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Filipino cuisine tips, 2 of 2

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Categories: Filipino, Tips, Dennis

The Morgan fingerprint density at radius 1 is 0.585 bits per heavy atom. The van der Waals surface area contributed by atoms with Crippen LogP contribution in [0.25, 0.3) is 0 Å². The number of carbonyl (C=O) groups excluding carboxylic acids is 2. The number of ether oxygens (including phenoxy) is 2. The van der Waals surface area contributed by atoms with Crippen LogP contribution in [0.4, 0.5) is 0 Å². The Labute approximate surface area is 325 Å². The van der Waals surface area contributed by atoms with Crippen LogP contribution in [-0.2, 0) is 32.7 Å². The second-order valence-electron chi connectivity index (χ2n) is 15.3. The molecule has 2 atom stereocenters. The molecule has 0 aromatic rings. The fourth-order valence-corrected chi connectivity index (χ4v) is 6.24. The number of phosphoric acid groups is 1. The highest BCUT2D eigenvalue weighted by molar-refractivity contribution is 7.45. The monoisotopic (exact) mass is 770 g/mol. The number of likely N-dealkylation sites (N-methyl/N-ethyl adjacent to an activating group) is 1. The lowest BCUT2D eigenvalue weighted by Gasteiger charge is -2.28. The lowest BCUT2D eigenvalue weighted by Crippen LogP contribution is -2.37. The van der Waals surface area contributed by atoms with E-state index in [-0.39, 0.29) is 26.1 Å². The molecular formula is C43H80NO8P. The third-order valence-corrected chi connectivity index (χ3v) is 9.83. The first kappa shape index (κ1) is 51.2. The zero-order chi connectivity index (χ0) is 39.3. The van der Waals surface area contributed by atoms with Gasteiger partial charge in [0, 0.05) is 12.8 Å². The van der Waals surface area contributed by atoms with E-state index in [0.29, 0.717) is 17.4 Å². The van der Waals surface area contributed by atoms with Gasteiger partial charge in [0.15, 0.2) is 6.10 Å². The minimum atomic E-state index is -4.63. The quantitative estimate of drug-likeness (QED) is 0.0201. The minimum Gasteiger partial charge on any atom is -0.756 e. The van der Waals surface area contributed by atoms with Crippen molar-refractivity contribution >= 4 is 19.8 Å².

MR> In Traditional Adobo, can the sauce be reduced or thickened and still MR> be "traditional" (many cooks will adapt these recipes to their tastes, MR> but I want to be sure I am posting your authentic recipes as a starting MR> point). Actually, no. Not and remain the "traditional" form anyway. I've personally never seen Filipino cooks tinker with sauce consistency very much. There's more experimentation in the area of spice mixtures. As a matter of fact, changing which leafy green vegetable is used in a basic recipe is used to change the character of the dish. This shouldn't be surprising when one considers that the Philippines is geographically in the general region of the spice trade. Sauces, meaning manipulations of food's texture, seem to be more of a Western phenomenon. MR> What is the traditional format of a Filipino dinner - soup, salad, main MR> course or what?). See above for some of the information. The format of a meal is basically to put everything on the table at once and have a big free for all. Meals are a time to interact. A period in which the entire family becomes equal in it's enjoyment of another day's survival. The same atmosphere characterizes parties (fiesta's) where all the food is laid out buffet style. Each person then chooses what to eat and how much of each selection to eat from the presentation. [The kids are of course cautioned not to eat the desserts until after eating the real food. ] Interestingly, like many multi-course European presentations, big Filipino meals tend to stretch out in time as well giving lots of opportunity to converse. The main difference is that one just keeps going back for more when the urge hits then sit down next to someone and chat. More akin to an all day American barbecue. MR> Are Achute seeds the same as Annato seeds? I'm not sure. MR> What is mochiko (powdered rice) like and what does it do (is it a MR> thickener or flavor agent?). It's used as a thickening agent. It's optional and was in the recipe book that my mother gave me. She never used it though so as far as my cooking is concerned it might as well not be there. Still, this is one dish that seems to have a duality of texture preference within the Filipino community. [One of those, it depends on how mom made it things.] I included the mochiko for completeness sake. MR> Can you recommend any common American substitutes for some of the MR> authentic ingredients, for the sake of people living in parts of the MR> country without access to Filipino markets? Probably the best way to explain substitution is as follows: Ingredient Use Substitute Tamarind Sour Vitamin C = Lemon Juice Patis Salt Salt Ampalaya Bitter beats me? Everything else is pretty common I think. MR> I hope I am not being too "nit picky" with these questions. If you MR> think I am, let me know and I will start posting as is immediately. Not at all. Hope this was what you wanted. Regards, Dennis (Note: According to "Stocking Up III", pub. by Rodale Press, mochiko rice flour has a unique property as a sauce or casserole thickener. It doesn't separate when chilled or frozen. MR)